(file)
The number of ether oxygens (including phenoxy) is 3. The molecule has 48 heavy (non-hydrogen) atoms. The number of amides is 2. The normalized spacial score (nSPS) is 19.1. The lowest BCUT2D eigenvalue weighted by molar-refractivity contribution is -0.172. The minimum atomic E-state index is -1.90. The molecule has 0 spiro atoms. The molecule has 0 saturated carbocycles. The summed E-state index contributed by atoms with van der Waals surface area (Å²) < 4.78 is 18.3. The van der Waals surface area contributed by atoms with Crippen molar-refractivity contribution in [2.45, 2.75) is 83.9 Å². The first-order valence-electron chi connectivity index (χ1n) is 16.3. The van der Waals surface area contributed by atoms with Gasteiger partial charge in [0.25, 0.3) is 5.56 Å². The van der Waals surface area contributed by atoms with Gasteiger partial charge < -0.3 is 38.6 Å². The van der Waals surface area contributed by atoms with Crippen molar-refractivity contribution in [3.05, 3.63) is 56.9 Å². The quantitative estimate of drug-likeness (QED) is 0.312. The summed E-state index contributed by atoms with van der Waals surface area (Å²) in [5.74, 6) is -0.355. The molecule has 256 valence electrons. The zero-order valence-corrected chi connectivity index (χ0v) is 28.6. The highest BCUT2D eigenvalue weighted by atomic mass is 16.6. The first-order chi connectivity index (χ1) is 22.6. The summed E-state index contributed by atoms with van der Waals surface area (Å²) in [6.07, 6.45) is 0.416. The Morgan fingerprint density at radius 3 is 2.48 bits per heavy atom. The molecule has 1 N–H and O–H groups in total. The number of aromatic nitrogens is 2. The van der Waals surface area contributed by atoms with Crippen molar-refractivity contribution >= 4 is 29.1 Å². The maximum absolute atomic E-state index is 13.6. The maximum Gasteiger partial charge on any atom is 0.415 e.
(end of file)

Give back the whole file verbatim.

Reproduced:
The number of ether oxygens (including phenoxy) is 3. The molecule has 48 heavy (non-hydrogen) atoms. The number of amides is 2. The normalized spacial score (nSPS) is 19.1. The lowest BCUT2D eigenvalue weighted by molar-refractivity contribution is -0.172. The minimum atomic E-state index is -1.90. The molecule has 0 spiro atoms. The molecule has 0 saturated carbocycles. The summed E-state index contributed by atoms with van der Waals surface area (Å²) < 4.78 is 18.3. The van der Waals surface area contributed by atoms with Crippen molar-refractivity contribution in [2.45, 2.75) is 83.9 Å². The first-order valence-electron chi connectivity index (χ1n) is 16.3. The van der Waals surface area contributed by atoms with Gasteiger partial charge in [0.25, 0.3) is 5.56 Å². The van der Waals surface area contributed by atoms with Gasteiger partial charge < -0.3 is 38.6 Å². The van der Waals surface area contributed by atoms with Crippen molar-refractivity contribution in [3.05, 3.63) is 56.9 Å². The quantitative estimate of drug-likeness (QED) is 0.312. The summed E-state index contributed by atoms with van der Waals surface area (Å²) in [5.74, 6) is -0.355. The molecule has 256 valence electrons. The zero-order valence-corrected chi connectivity index (χ0v) is 28.6. The highest BCUT2D eigenvalue weighted by atomic mass is 16.6. The first-order chi connectivity index (χ1) is 22.6. The summed E-state index contributed by atoms with van der Waals surface area (Å²) in [6.07, 6.45) is 0.416. The Morgan fingerprint density at radius 3 is 2.48 bits per heavy atom. The molecule has 1 N–H and O–H groups in total. The number of aromatic nitrogens is 2. The van der Waals surface area contributed by atoms with Crippen molar-refractivity contribution >= 4 is 29.1 Å². The maximum absolute atomic E-state index is 13.6. The maximum Gasteiger partial charge on any atom is 0.415 e.